The name game

This term, I’ve been teaching a course at the wonderful institution that is City Lit entitled ‘What is Music?’. Across ten weeks, our class has been covering a range of topics around the development and perception and music from the creation of the earliest instruments to notation, tuning, the kind of language we use to talk about performers and composers, the gender divide in the music profession, and so on. Recently we spent a few hours contemplating the question of musical genres. How do we know what genre something is in? Does that genre remain the same over time, or shift? If it shifts, how does it do this, and by how much? What else are we picking up from a short musical extract about country of origin, date, style, mood, and so on. And as homework for the class, I asked the students to go away and try to track down concise definitions of some of the most problematic musical genres (because I’m mean like that) – among them, ‘opera’, and ‘music theatre.’

The whole session was fascinating. But this particular bit of definition work proved particularly eye-opening. Because, quite simply, as far as we could see, it couldn’t be done. You can’t definitively disentangle opera and music theatre. Heck, none of the music dictionaries can do it either, not really, not to a level that makes it crystal clear. Of course opera has been around a lot longer and has evolved in all sorts of curious directions over time. But then so has music theatre, even though it’s young by comparison. Where, my students asked, should they put West Side Story? What about Sweeney Todd? Where does Ivor Novello fit in to all of this? Is it even possible to attempt to draw a line in the sand, a clear and unbroken line, between operetta and musical?

Perhaps someone will reply to this blog and tell me that such a line exists. But I’m prepared to take the risk that despite every effort, it will be – at absolute best – extremely hazy.

Chorus of women singing with cheek microphones, in costume

And yet also in the last few weeks, I have had conversations with people about music theatre that have gone one of two rather interesting directions. The first is that I mention the name of a musical and they shake their head vehemently and say, ‘oh no, I don’t like musicals, they’re no good, they’re not for me.’ These are usually people who adore opera. The other is that I mention the name of a musical that I happen to love, or be interested in going to see, and they look incredulous. ‘I didn’t know you liked musicals,’ they say. ‘Is that really your sort of thing?’ They look a bit doubtful, as if I’ve temporarily taken leave of my senses. Even when I reassure them, they don’t seem terribly convinced.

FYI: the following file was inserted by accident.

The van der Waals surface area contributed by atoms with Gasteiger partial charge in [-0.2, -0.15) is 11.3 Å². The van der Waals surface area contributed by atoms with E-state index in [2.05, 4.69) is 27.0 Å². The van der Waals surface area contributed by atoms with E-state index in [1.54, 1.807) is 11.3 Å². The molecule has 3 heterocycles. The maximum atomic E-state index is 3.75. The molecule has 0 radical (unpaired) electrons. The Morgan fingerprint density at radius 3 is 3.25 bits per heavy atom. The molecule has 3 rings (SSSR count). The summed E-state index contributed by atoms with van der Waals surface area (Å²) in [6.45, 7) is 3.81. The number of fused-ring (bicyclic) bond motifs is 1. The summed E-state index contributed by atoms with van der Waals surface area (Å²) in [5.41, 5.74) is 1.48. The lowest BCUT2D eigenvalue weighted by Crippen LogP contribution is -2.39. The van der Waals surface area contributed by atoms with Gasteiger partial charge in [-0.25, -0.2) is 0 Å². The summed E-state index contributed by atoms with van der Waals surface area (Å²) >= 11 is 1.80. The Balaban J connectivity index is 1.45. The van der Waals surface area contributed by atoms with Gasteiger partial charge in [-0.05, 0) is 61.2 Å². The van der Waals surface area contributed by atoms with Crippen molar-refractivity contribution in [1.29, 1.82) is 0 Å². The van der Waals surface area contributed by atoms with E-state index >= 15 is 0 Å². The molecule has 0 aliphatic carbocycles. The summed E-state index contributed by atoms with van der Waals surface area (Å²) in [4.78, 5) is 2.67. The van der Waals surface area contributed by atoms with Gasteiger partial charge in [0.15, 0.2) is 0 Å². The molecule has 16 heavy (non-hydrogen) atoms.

Now, I’m aware that there are certain musical styles that are not to everyone’s taste. Certain voice types, too. And if Maria Callas is your kind of thing, I quite accept the fact that Kristin Chenoweth might not be. Perhaps a show entirely consisting of Abba’s greatest hits is not going to do it for someone who is otherwise only crazy for Wagner. (Although I’ve got to say, it was the storyline rather than the songs of Mamma Mia! that gave me a headache, comedy flipper dance notwithstanding.) But I worry that battle lines are being drawn here across a territory that is otherwise so overladen with similarities, ideas, brilliant and varied conceptions of character and drama, that something serious is being lost by trying to insist upon a hard division. Perhaps in the majority of cases – though certainly not all – different vocal types have become the norm. Perhaps the permanent band doesn’t always overlap (though it certainly can – see why this is tricky?). But both are about telling stories. Both are about telling those stories through song, and words, and action, and music. And both tell stories that can be funny or completely ludicrous or incredibly profound and moving.

So why are we so determined to hang on to the divide? As you may have surmised, it’s not one I’m all that bothered about. A few weeks back, I taught a class on opera choruses. I ended it with the ‘Tonight’ quintet from West Side Story. ‘Wow,’ one of the students said after I’d played it through. ‘I haven’t heard this for so long, and I thought I remembered how it went… but it really is utterly brilliant, isn’t it?’ And so it is. In fact, perhaps slotting in the occasional visit to the West End for non-opera is a good way to do the kind of reminding that we all need from time to time: the reminding that stops us sliding half-remembered music into a box with a label, and thinking we know it, and deciding that it must be like everything else that has soundlessly slipped into the very same box alongside it. When we are given the opportunity to listen, really listen (and ideally watch as well), it often turns out that there are marvels to be found in all sorts of corners that we had consigned without truly examining. That, after all, is the reward for keeping our ears, eyes and minds truly open.

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